I am suggesting that we provide some historical and paedagogical background as part of the actual (non-prefatory) content – including also some discussion of the mathematical background material (eg ideas from geometry and familiarity with some? level of whole number arithmetic) which needs to have been covered previously in order for this approach to be successful.
- Ed Lit on Difficulties
- Historical Background
- Arithmetical Prerequisites
- Geometrical Prerequisites
It is often remarked [refs primarily from k-8 educators] that the definition of multiplication of natural numbers in terms of repeated addition (ie repeated use of the addition operation in an iterative process, not repeatedly computing the same sum!) causes difficulty with the transition to an understanding of what to do when the factors are not positive whole numbers (and especially when they are not even rational).[more examples here of how children get stuck and/or go wrong]
Perhaps it should not be surprising that individual learners have trouble with this transition as it is something that we took several centuries over as a species, and those who led us through it [ref the mediaeval math stuff] had access to a well developed version of the necessary geometrical motivation.[a bit of summary of that book]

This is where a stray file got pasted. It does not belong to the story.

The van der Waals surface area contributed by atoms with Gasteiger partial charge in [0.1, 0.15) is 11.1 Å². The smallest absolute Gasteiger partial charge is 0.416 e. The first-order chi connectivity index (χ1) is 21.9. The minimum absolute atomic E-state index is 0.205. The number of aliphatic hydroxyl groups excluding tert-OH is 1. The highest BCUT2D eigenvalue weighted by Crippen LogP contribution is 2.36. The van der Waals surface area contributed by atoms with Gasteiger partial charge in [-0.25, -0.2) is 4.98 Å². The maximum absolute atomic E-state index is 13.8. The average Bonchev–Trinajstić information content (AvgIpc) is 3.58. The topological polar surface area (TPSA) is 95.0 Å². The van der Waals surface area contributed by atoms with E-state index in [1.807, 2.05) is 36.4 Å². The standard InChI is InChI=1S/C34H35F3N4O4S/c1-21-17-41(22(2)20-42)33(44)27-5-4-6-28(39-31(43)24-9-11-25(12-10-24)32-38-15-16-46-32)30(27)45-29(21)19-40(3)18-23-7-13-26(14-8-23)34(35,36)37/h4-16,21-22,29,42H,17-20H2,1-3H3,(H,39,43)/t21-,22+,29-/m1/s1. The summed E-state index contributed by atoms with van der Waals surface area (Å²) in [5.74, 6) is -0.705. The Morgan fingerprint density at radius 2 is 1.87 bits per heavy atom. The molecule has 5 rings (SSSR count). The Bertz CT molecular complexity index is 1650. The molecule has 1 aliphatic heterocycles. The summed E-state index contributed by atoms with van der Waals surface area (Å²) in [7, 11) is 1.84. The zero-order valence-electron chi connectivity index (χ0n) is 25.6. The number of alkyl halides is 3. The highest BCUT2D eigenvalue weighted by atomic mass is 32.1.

In the classical world, as summarized by Euclid [see eg Joyce], it seems that the “arithmetic” of geometric proportions was developed to a large extent independently of that of numbers.
So even while they were learning a lot about the arithmetic properties of whole numbers the classical Greek mathematicians were also building a model within which it is possible to develop an intuition for fractional and even irrational numbers. But (because of the lack of the necessary geometry in the k-8 curriculum?) it seems that modern students don’t really have such a model at hand when it comes to extending their arithmetic concepts to non-integer rational and real numbers.
It is the intent of the present work to remedy that situation by providing an account of real number arithmetic that is based entirely on geometrical operations.
The goal of the project is to create a book that builds arithmetic from a geometric perspective (i.e. no limits or algebra needed) with a strong emphasis being placed on multiplication. The intended audience of the book are undergraduate STEM students and prospective math teachers.[a bit of a summary of what children do learn about geometry and an indication that may be enough on which to build the numerical ideas]
The ideas here are not new. In fact they correspond quite closely to the defining model of real numbers given by David Hilbert in his 1899 classic ‘Foundations of Geometry’. What we offer is both an introduction to those ideas for those not familiar with them and some suggestions as to how they might be introduced into the current elementary math curriculum.